Steamed Cuban Beef Buns
If you have a steamer and parchment paper and are comfortable working with yeast, please do dive into this recipe with abandon. It's a tempting marriage of a Chinese tradition and Cuban flavors that will prove virtually irresistible for anyone who catches a whiff of the cumin- and cinnamon-scented air it conjures. Dried currants add a chewy sweetness to the robust blend of beef and spices, and cilantro and vinegar give it the kick in the pants that any Cuban grandmother would appreciate.
Recipe CourseMain Course
- For the Dough
- 1 cup lukewarm water
- 2 teaspoons fast-acting yeast
- 2 tablespoons sugar
- 1 teaspoon salt
- 2 tablespoons plus 2 teaspoons vegetable oil, divided
- 3 cups all-purpose flour, divided
- 2 teaspoons baking powder
- For the Filling
- 2 tablespoons vegetable oil
- 1 pound ground beef
- 1/2 white onion, diced
- 1/2 red bell pepper, stemmed, seeded, and diced
- 4 cloves garlic, minced
- 2 teaspoons minced fresh ginger
- 1/2 cup dried currants
- 1 teaspoon cumin
- 1/4 teaspoon ground cinnamon
- 1/4 teaspoon crushed red pepper
- 1 teaspoon salt
- 2 tablespoons white vinegar
- 1/2 cup Chicken Stock
- 1/2 cup chopped fresh cilantro
To make the dough, pour the water into a large mixing bowl and sprinkle in the yeast and sugar. Let the mixture stand for 5 minutes, then add the salt, 2 tablespoons of the vegetable oil, and 2 cups of the flour. Stir with a wooden spoon until the dough is homogenous, then add the remaining 1 cup of flour.
Stir in the flour as best you can, then turn out the dough onto a clean work surface and knead it until it is completely smooth and elastic, 12 to 15 minutes. Alternatively, place the dough in the bowl of a stand mixer fitted with the dough hook attachment and knead on low speed for 7 to 8 minutes.
Pour the remaining 2 teaspoons oil into the bowl in which you mixed the dough. Place the dough ball in the bowl, turning it to coat all sides with oil. Cover the bowl with a clean kitchen towel and leave it in a warm place. Let the dough rise until it has doubled in size, 45 minutes to 1 hour.
Punch down the dough and turn it out onto a lightly floured work surface. Sprinkle the baking powder over the dough and knead it in until it is fully incorporated. Let the dough rest for 20 minutes while you prepare the filling.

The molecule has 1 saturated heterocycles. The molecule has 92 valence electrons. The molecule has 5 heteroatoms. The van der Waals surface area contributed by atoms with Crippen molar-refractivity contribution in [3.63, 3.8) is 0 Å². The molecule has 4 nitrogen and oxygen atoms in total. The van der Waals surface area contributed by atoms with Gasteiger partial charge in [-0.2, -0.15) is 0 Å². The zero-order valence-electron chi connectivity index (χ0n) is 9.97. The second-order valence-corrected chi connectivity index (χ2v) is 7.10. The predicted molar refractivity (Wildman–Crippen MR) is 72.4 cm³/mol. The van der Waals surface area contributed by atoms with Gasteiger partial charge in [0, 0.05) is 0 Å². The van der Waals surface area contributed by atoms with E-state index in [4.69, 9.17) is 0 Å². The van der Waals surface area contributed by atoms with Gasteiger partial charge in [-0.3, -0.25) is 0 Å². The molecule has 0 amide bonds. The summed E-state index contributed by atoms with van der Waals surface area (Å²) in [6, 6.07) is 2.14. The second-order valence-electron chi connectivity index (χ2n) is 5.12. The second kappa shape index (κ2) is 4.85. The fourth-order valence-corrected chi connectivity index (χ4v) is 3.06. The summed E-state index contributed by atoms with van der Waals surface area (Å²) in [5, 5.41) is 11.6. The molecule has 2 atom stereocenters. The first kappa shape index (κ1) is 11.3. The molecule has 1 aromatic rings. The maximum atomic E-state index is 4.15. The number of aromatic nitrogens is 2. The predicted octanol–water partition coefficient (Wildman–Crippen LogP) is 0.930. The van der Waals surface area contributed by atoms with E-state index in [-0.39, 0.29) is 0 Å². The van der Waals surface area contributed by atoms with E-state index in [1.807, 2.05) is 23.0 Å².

To make the filling, heat the oil in a large skillet over medium heat. Add the ground beef and cook until lightly browned, breaking up the chunks with a spatula or wooden spoon. Remove the pan from the heat and scoop out the beef, leaving any rendered fat behind.
Pour out all but 1 tablespoon of fat, return the skillet to medium heat, and add the onion and bell pepper. Cook until softened, 8 to 10 minutes. Add the garlic and ginger and cook, stirring, for 2 more minutes.
Return the beef to the skillet and stir in the currants, cumin, cinnamon, crushed red pepper, salt, vinegar, and stock. Bring the mixture to a simmer and cook for about 10 minutes. Remove from the heat and stir in the cilantro. Let the mixture cool before assembling the buns.
Working on a lightly floured surface, divide the dough into 16 equal pieces and roll them into balls. Cut sixteen 3-inch squares from parchment paper. These will be placed underneath the buns so they don’t stick during the steaming process.
Roll out each dough ball into a circle 4 inches in diameter. Place the dough circle in the palm of your hand and spoon 2 tablespoons of the filling into the center.
Gather the edges of the circle up around the meat mixture, pinching the top closed. Place the bun on a parchment square, pinched side up.
Heat about 3 cups of water in a large steamer. Place the buns in the steamer about 1 inch apart so they don’t stick together, and steam for 25 minutes. Serve hot.
Copyright Jody Eddy, Dan Goldberg, and Andrea Kuhn, 2016